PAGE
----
Though Francisco Franco’s totalitarian Spanish regime was toppled nearly 40 years ago, its legacy is still present in the country. Walk through the cities of Spain, and you’re likely to find streets named after regime members like general José Millán Astray, attorney Adolfo Muñoz Alonso, minister José Enrique Varela, and many more (link in Spanish).
But not for long.
In February, the government—applying a 2007 law that promised to get rid of the marks of autocratic heritage in public spaces—announced it would retire these street names. Now, cities around the country are renaming them after women, answering the complaint that about 90% of streets in Spain’s cities are named after men—and those honoring women usually reference saints (link in Spanish).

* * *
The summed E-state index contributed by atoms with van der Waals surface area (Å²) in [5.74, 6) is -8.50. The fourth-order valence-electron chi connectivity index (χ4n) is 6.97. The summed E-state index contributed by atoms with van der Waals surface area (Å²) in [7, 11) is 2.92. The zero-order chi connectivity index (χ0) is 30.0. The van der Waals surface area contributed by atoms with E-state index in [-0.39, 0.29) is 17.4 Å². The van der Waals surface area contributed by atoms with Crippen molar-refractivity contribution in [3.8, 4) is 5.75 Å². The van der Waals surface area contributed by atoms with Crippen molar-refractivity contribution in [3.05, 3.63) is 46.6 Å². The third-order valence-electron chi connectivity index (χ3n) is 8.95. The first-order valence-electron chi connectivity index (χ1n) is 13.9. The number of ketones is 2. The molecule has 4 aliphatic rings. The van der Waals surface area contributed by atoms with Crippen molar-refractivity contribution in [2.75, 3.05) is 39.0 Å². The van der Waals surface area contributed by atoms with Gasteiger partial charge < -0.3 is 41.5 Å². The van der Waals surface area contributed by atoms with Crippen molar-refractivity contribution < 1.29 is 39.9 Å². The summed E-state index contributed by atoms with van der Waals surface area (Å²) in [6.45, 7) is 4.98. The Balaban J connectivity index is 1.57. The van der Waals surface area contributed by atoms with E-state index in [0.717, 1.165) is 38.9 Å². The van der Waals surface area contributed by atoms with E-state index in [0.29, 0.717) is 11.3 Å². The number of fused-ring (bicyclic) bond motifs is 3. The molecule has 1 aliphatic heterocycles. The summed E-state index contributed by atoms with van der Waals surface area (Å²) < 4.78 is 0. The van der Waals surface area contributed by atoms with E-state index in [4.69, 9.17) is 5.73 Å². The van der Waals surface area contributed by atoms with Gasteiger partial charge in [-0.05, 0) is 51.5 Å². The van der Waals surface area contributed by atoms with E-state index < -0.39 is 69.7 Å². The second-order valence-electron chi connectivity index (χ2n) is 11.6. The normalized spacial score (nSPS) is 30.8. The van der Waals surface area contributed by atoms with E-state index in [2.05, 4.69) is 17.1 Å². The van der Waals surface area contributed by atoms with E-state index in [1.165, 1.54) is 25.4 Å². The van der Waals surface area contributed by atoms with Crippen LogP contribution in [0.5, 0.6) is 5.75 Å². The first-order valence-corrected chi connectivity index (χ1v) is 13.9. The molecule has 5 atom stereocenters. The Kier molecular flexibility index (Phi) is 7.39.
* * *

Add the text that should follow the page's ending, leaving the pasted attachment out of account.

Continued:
Janette Sadik-Khan, former New York City transportation commissioner, once famously said, “if you can change the street, you can change the world.” If she’s right, Spain is on its way to a metaphorical …
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